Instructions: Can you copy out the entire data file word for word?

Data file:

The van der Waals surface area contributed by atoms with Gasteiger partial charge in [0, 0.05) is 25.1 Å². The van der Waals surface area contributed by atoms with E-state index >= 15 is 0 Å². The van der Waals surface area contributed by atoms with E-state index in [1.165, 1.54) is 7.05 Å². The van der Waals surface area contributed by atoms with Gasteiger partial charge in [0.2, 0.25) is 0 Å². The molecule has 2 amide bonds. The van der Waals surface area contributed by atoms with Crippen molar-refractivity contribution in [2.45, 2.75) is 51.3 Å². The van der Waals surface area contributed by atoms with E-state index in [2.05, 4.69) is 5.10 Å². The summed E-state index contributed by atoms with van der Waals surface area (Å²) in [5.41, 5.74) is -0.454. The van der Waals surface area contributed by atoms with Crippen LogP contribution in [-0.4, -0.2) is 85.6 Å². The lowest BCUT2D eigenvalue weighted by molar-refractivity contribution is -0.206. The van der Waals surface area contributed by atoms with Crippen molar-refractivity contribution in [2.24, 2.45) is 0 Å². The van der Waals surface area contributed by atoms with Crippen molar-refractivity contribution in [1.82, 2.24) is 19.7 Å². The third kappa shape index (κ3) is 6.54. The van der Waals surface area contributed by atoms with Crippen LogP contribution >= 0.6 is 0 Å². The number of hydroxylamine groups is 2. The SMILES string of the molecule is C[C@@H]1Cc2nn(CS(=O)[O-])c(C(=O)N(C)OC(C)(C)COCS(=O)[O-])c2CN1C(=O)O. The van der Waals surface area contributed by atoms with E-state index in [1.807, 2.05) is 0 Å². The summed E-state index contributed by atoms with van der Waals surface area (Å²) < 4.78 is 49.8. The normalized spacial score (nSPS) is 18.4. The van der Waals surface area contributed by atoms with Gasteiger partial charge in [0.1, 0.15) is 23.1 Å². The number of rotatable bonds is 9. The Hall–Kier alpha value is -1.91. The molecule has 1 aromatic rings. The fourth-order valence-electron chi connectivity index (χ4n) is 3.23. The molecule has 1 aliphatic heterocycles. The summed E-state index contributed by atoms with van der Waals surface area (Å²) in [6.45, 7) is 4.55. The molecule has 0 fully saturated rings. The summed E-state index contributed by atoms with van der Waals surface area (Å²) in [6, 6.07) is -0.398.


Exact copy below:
The van der Waals surface area contributed by atoms with Gasteiger partial charge in [0, 0.05) is 25.1 Å². The van der Waals surface area contributed by atoms with E-state index >= 15 is 0 Å². The van der Waals surface area contributed by atoms with E-state index in [1.165, 1.54) is 7.05 Å². The van der Waals surface area contributed by atoms with Gasteiger partial charge in [0.2, 0.25) is 0 Å². The molecule has 2 amide bonds. The van der Waals surface area contributed by atoms with Crippen molar-refractivity contribution in [2.45, 2.75) is 51.3 Å². The van der Waals surface area contributed by atoms with E-state index in [2.05, 4.69) is 5.10 Å². The summed E-state index contributed by atoms with van der Waals surface area (Å²) in [5.41, 5.74) is -0.454. The van der Waals surface area contributed by atoms with Crippen LogP contribution in [-0.4, -0.2) is 85.6 Å². The lowest BCUT2D eigenvalue weighted by molar-refractivity contribution is -0.206. The van der Waals surface area contributed by atoms with Crippen molar-refractivity contribution in [2.24, 2.45) is 0 Å². The van der Waals surface area contributed by atoms with Crippen molar-refractivity contribution in [1.82, 2.24) is 19.7 Å². The third kappa shape index (κ3) is 6.54. The van der Waals surface area contributed by atoms with Crippen LogP contribution >= 0.6 is 0 Å². The number of hydroxylamine groups is 2. The SMILES string of the molecule is C[C@@H]1Cc2nn(CS(=O)[O-])c(C(=O)N(C)OC(C)(C)COCS(=O)[O-])c2CN1C(=O)O. The van der Waals surface area contributed by atoms with E-state index in [1.807, 2.05) is 0 Å². The summed E-state index contributed by atoms with van der Waals surface area (Å²) < 4.78 is 49.8. The normalized spacial score (nSPS) is 18.4. The van der Waals surface area contributed by atoms with Gasteiger partial charge in [0.1, 0.15) is 23.1 Å². The number of rotatable bonds is 9. The Hall–Kier alpha value is -1.91. The molecule has 1 aromatic rings. The fourth-order valence-electron chi connectivity index (χ4n) is 3.23. The molecule has 1 aliphatic heterocycles. The summed E-state index contributed by atoms with van der Waals surface area (Å²) in [6.45, 7) is 4.55. The molecule has 0 fully saturated rings. The summed E-state index contributed by atoms with van der Waals surface area (Å²) in [6, 6.07) is -0.398.